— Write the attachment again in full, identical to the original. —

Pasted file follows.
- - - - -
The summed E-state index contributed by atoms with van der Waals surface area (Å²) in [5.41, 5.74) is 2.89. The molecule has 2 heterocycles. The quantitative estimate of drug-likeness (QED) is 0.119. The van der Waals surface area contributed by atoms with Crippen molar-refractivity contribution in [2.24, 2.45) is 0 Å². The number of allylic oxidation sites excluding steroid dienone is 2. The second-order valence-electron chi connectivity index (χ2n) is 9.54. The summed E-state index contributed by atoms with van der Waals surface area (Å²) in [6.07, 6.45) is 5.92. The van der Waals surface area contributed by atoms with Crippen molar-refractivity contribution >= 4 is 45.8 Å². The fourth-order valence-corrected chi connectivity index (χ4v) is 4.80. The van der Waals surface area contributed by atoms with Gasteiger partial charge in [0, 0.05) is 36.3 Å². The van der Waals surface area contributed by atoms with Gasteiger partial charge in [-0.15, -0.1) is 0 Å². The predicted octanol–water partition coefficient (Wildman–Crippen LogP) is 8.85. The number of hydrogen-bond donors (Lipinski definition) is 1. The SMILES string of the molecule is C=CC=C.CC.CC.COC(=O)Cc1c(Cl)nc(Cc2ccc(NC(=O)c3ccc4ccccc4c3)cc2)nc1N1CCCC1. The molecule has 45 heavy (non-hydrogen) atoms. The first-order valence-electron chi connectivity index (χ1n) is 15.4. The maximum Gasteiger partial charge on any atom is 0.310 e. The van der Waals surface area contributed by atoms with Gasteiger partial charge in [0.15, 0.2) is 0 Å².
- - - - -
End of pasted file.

The summed E-state index contributed by atoms with van der Waals surface area (Å²) in [5.41, 5.74) is 2.89. The molecule has 2 heterocycles. The quantitative estimate of drug-likeness (QED) is 0.119. The van der Waals surface area contributed by atoms with Crippen molar-refractivity contribution in [2.24, 2.45) is 0 Å². The number of allylic oxidation sites excluding steroid dienone is 2. The second-order valence-electron chi connectivity index (χ2n) is 9.54. The summed E-state index contributed by atoms with van der Waals surface area (Å²) in [6.07, 6.45) is 5.92. The van der Waals surface area contributed by atoms with Crippen molar-refractivity contribution >= 4 is 45.8 Å². The fourth-order valence-corrected chi connectivity index (χ4v) is 4.80. The van der Waals surface area contributed by atoms with Gasteiger partial charge in [0, 0.05) is 36.3 Å². The van der Waals surface area contributed by atoms with Gasteiger partial charge in [-0.15, -0.1) is 0 Å². The predicted octanol–water partition coefficient (Wildman–Crippen LogP) is 8.85. The number of hydrogen-bond donors (Lipinski definition) is 1. The SMILES string of the molecule is C=CC=C.CC.CC.COC(=O)Cc1c(Cl)nc(Cc2ccc(NC(=O)c3ccc4ccccc4c3)cc2)nc1N1CCCC1. The molecule has 45 heavy (non-hydrogen) atoms. The first-order valence-electron chi connectivity index (χ1n) is 15.4. The maximum Gasteiger partial charge on any atom is 0.310 e. The van der Waals surface area contributed by atoms with Gasteiger partial charge in [0.15, 0.2) is 0 Å².